TAMPA, Fla. (WFLA) —The Watrous Canal renovation in the Westshore area of South Tampa is part of a citywide effort to prevent the kind of massive flooding that put many Tampa neighborhoods underwater during torrential tropical storm downpours two years ago.
But, that project is now eight months behind schedule, 50 percent over budget and driving neighbors nutty with all of the closed roadways and neighborhood entrances, construction noise and heavy equipment digging right behind their homes.
“We never had trouble before, so when they started making the mess, it seemed stupid to us,” said 95-year-old Barbara Davidson.
Davidson insists she’s lived in her home next to the Watrous Canal since 1961 and never had a flood, until construction work blocked the canal last summer during a heavy rain event.
“We woke up in the morning had had about two inches of water all through the house,” Davidson said. “We were in a motel for two months.”
Tampa Public Works and Utility Services Administrator Brad Baird cites a number of reasons why the Watrous project is running behind schedule and over budget. There were soil issues, too much clay that had to be replaced with sand, and a lot of design changes involving the seawall and other construction features in the limited access canal.
“We did have about 25 to 30 additions to the project that also contributed to the delay,” Baird said. According to Baird, change orders added $1.5 million to the $3.2 million project.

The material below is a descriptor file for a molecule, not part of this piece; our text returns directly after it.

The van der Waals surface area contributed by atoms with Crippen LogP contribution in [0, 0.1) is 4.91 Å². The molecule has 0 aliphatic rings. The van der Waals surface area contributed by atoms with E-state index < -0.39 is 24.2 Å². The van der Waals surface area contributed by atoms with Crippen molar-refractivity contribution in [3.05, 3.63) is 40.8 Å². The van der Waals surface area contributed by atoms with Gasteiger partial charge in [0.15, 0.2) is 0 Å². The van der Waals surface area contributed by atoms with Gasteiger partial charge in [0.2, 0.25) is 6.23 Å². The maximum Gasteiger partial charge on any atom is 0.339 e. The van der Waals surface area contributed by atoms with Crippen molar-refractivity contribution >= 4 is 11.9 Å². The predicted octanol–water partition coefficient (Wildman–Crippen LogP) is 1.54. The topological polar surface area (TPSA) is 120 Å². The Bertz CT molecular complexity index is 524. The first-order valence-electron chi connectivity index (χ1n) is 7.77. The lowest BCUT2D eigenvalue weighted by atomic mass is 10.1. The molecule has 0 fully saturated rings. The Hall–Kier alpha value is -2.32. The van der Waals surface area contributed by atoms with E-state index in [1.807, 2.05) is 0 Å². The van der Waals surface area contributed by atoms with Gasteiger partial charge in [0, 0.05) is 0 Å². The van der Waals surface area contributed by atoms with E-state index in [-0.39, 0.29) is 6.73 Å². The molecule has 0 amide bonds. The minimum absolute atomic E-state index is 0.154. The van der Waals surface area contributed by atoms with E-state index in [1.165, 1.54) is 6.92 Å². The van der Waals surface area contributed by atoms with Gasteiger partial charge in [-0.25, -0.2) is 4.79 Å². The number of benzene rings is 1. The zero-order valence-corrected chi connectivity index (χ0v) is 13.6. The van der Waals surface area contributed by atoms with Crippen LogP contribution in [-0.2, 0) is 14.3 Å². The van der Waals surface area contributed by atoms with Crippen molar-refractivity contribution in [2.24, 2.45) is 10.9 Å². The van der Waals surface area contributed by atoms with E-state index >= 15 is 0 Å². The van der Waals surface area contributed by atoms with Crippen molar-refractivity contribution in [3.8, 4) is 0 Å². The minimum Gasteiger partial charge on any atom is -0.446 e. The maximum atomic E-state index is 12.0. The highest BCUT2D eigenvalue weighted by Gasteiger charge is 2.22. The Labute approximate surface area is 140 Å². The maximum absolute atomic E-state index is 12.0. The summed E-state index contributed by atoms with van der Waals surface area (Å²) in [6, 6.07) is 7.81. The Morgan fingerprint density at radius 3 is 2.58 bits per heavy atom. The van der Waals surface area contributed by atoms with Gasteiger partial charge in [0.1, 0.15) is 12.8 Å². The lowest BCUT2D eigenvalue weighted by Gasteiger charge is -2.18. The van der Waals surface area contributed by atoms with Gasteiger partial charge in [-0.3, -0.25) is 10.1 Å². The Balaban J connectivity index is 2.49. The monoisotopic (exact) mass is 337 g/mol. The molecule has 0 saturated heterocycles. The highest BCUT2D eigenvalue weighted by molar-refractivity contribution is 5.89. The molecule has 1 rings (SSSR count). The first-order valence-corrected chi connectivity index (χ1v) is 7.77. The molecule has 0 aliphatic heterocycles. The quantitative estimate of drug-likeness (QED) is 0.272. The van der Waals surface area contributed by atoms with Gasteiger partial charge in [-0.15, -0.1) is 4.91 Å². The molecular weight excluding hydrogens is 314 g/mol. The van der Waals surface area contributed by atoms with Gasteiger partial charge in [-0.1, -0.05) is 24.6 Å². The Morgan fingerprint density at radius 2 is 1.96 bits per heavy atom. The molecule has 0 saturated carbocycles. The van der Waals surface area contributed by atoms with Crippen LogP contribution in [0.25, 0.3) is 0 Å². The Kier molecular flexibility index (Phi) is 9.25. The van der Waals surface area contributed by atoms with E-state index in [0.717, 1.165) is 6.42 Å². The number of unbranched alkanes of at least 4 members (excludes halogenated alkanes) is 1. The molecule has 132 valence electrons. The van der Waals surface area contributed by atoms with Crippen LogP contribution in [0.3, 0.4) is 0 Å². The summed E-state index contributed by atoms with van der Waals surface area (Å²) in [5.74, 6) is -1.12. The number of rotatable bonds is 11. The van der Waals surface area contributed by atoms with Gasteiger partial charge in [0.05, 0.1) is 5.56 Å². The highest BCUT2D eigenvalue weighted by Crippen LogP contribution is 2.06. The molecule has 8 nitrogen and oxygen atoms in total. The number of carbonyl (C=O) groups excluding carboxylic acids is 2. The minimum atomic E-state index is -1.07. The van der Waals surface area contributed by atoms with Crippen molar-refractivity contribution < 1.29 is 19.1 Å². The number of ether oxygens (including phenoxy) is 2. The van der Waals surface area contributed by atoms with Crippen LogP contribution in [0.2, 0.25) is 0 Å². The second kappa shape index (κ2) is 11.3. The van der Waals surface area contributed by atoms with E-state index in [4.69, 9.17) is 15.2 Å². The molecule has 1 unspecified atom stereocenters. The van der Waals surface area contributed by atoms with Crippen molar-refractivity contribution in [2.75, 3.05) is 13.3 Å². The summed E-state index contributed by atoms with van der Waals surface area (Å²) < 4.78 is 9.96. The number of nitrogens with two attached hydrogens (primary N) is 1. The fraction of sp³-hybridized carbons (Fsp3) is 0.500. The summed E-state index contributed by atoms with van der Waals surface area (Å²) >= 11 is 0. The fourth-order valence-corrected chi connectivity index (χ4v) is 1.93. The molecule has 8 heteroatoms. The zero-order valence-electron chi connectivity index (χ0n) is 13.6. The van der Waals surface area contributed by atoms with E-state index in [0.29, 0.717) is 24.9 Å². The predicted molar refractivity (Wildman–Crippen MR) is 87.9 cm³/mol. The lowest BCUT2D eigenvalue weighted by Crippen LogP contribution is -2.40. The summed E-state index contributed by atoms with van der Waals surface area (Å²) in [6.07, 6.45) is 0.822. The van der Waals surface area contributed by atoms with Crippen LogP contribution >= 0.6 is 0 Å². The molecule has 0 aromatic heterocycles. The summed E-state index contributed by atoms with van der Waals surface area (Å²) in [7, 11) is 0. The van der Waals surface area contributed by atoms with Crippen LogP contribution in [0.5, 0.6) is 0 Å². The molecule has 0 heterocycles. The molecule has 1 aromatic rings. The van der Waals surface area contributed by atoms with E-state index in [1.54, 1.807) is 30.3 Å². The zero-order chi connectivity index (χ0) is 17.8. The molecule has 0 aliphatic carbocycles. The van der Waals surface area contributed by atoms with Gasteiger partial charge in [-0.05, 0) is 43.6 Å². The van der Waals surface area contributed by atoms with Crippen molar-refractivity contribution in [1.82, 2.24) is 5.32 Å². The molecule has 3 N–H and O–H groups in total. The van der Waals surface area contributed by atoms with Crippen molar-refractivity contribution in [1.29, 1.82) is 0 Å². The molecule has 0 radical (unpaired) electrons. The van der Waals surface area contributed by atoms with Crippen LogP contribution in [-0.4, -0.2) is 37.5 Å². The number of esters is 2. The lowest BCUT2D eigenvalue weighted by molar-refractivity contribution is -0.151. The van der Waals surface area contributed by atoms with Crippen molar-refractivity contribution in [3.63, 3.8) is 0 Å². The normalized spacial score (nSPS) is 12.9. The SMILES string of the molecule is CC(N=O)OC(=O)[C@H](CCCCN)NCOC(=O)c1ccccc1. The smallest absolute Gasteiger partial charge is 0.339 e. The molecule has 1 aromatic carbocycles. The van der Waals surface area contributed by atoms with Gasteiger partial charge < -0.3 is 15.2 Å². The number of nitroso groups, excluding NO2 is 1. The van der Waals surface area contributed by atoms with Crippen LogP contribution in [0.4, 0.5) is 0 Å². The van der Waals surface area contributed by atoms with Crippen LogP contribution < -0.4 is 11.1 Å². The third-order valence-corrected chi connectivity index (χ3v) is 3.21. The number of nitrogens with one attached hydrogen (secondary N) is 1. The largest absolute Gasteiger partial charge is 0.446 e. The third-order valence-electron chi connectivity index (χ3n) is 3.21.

There were also problems with a construction subcontractor, although it’s not clear whether that was the reason for Davidson’s flood last summer.
”We had to remove a subcontractor that was not performing on the contract,” Baird said.
Several neighbors have expressed growing frustration over the Watrous project to 8 On Your Side. Baird insists it will be done by April, even though one of the private contractor supervisors on the job suggested that June is a safer bet.
However long it takes, it can’t happen soon enough for Davidson, who has paid for the project with her taxes, time and all the aggravation that follows a flooded home.
“True,” said Davidson. “I’ve paid in more ways than one.”
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